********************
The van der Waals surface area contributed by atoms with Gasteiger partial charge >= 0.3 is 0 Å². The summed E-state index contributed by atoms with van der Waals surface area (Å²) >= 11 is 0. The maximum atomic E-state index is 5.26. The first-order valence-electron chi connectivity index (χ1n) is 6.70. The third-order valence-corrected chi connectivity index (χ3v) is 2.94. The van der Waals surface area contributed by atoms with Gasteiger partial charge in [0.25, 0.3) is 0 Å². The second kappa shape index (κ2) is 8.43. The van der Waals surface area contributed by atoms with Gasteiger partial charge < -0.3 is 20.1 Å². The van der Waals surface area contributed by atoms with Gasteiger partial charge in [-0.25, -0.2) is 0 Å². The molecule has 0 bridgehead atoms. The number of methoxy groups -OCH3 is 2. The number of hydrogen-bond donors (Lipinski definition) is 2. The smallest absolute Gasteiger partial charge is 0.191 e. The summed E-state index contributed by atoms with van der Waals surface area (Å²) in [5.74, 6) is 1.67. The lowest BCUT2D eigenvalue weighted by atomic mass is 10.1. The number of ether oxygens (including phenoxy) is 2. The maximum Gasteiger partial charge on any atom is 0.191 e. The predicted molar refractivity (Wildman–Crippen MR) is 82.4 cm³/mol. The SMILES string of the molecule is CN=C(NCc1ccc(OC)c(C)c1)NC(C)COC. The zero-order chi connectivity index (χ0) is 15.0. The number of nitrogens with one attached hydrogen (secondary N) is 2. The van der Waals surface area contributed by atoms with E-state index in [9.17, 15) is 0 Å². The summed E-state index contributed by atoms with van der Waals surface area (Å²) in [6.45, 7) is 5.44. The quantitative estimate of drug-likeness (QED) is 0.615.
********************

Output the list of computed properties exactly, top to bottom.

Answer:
The van der Waals surface area contributed by atoms with Gasteiger partial charge >= 0.3 is 0 Å². The summed E-state index contributed by atoms with van der Waals surface area (Å²) >= 11 is 0. The maximum atomic E-state index is 5.26. The first-order valence-electron chi connectivity index (χ1n) is 6.70. The third-order valence-corrected chi connectivity index (χ3v) is 2.94. The van der Waals surface area contributed by atoms with Gasteiger partial charge in [0.25, 0.3) is 0 Å². The second kappa shape index (κ2) is 8.43. The van der Waals surface area contributed by atoms with Gasteiger partial charge < -0.3 is 20.1 Å². The van der Waals surface area contributed by atoms with Gasteiger partial charge in [-0.25, -0.2) is 0 Å². The molecule has 0 bridgehead atoms. The number of methoxy groups -OCH3 is 2. The number of hydrogen-bond donors (Lipinski definition) is 2. The smallest absolute Gasteiger partial charge is 0.191 e. The summed E-state index contributed by atoms with van der Waals surface area (Å²) in [5.74, 6) is 1.67. The lowest BCUT2D eigenvalue weighted by atomic mass is 10.1. The number of ether oxygens (including phenoxy) is 2. The maximum Gasteiger partial charge on any atom is 0.191 e. The predicted molar refractivity (Wildman–Crippen MR) is 82.4 cm³/mol. The SMILES string of the molecule is CN=C(NCc1ccc(OC)c(C)c1)NC(C)COC. The zero-order chi connectivity index (χ0) is 15.0. The number of nitrogens with one attached hydrogen (secondary N) is 2. The van der Waals surface area contributed by atoms with E-state index in [9.17, 15) is 0 Å². The summed E-state index contributed by atoms with van der Waals surface area (Å²) in [6.45, 7) is 5.44. The quantitative estimate of drug-likeness (QED) is 0.615.